Mummies in Missouri (5)
Kansas City (1)
One mummy Kai-i-nefer (2004.11)
Late Period, 27th-31st Dynasty, 525-332 B.C.E.
5 feet 1 inches tall
Acquired in Egypt by Reverend William Arthur Shelton (1875-1959), Atlanta, GA, 1920-1921;His gift to Emory University, Atlanta, GA, 1921-2004; Purchased from Emory University, through Sands of Time, Inc., Kemah, TX, by The Nelson-Atkins Museum of Art, Kansas City, MO, 2004 through the generosity of Jean H. Deacy.
They also have a beautifully impressive but unrelated burial equipage of a woman named Meret-it-es.
Probably found in Hermopolis Magna; Sayed Mohammad Khashaba (Pasha), Assiut, Egypt By inheritance to Osman Sayyed Khashaba, Assiut, Egypt, 1953-1972; Purchased from Khashaba, through Ahmad Fahmi Ali Fahmi, Cairo and Hagop Ohan Simonian, Cairo, by Münzen and Medaillen A.G., Basel, 1972; Purchased from Münzen and Medaillen A.G. by Michael Emil, by 1976-December 31, 1998; Purchased from Emil by Millenium Art Holdings Ltd., Jersey, Channel Islands, December 31, 1998-September 30, 2005; Purchased from Millenium Art Holdings Ltd. by the dealers Noele and Ronald Mele, Westport, CT, September 30, 2005-2007; Purchased from Noele and Ronald Mele by The Nelson-Atkins Museum of Art, Kansas City, MO, 2007.
Article in the Journal Star about the burial equipage of Meretites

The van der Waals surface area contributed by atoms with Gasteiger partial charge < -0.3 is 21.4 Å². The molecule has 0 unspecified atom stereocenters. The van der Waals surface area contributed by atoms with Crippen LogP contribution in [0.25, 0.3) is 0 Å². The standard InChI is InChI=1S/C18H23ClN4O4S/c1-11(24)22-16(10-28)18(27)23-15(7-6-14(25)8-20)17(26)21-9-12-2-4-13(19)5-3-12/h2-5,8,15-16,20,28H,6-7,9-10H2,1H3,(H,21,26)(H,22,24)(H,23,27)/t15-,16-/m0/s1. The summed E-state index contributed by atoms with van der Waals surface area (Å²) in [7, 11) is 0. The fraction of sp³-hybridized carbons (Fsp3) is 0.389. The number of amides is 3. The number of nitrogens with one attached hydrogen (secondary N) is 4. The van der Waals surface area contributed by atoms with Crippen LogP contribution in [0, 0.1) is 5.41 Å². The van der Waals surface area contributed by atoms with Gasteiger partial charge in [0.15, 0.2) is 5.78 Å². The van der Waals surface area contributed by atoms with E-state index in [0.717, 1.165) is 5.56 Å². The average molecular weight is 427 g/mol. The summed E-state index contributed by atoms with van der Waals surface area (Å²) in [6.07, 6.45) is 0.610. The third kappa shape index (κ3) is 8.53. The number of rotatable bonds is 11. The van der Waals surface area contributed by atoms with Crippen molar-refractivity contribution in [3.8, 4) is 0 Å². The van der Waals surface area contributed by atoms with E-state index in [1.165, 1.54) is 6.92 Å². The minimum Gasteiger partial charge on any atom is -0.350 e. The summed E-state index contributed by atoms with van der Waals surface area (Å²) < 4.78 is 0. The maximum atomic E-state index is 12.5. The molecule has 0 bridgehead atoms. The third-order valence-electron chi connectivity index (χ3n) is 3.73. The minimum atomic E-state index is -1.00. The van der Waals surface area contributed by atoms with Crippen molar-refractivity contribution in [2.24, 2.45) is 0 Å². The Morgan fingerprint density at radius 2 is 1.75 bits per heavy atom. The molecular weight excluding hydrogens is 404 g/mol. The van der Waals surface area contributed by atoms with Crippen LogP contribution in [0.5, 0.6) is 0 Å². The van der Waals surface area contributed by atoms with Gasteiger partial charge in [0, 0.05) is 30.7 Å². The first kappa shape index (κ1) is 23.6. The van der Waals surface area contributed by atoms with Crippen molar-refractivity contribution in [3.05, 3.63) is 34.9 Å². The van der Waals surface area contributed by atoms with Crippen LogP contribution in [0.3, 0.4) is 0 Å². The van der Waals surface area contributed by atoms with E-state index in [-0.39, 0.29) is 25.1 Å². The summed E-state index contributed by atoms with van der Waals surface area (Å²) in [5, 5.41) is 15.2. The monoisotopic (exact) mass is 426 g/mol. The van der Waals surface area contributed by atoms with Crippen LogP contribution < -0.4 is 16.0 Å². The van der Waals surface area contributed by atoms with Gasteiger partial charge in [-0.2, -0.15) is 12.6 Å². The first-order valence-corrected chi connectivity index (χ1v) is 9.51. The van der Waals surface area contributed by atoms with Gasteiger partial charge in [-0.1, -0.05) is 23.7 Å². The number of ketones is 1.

St. Louis Science Center
Mummy of a boy from the Roman Period (40 B.C.E.-130 C.E.). Name unknown. Acquired in Egypt in the early 1900's by a Missouri dentist. Reported to have been put out on the porch on Halloween nights. Donated to the Science Center in 1985. He was seven to eight months of age at death (based on teeth and ossification). He was the child of a well-to-do family. The mummy bears traces of gilding on the face and is wound in eight layers of linen bandages and shroud. Anne Bancock Ph.D., a geneticist places him in Haplogroup H, making him of Western European ancestry. An extensive 3D CT scan was made of him in 2006 by the Mallinckrodt Institute of Radiology and is on view at the exhibit. He is currently the most extensively studied child mummy in the United States, and the subject of the most extensive scientific study conducted on a child mummy.
The St. Louis Art Museum (3)
Admission to the Museum is free every day.
The museum displays three mummies. One, Amen Nes-tawy nakht is owned by the museum, while the other two, Pet-Menekh and Henut Wedjebu are on long-term loan from The Mildred Lane Kemper Art Museum at Washington University.
These mummies were CT scanned in October of 2014 in preparation for a 2016 re-installation. Story and video here: https://news.wustl.edu/news/Pages/27569.aspx
1. Amen Nes-tawy nakht (109:1989): Male priest, Third Intermediate Period Dynasty 22
Linen, plaster, pigment. Gift of Mr. & Mrs. Barney Ebsworth, "for the children of St. Louis."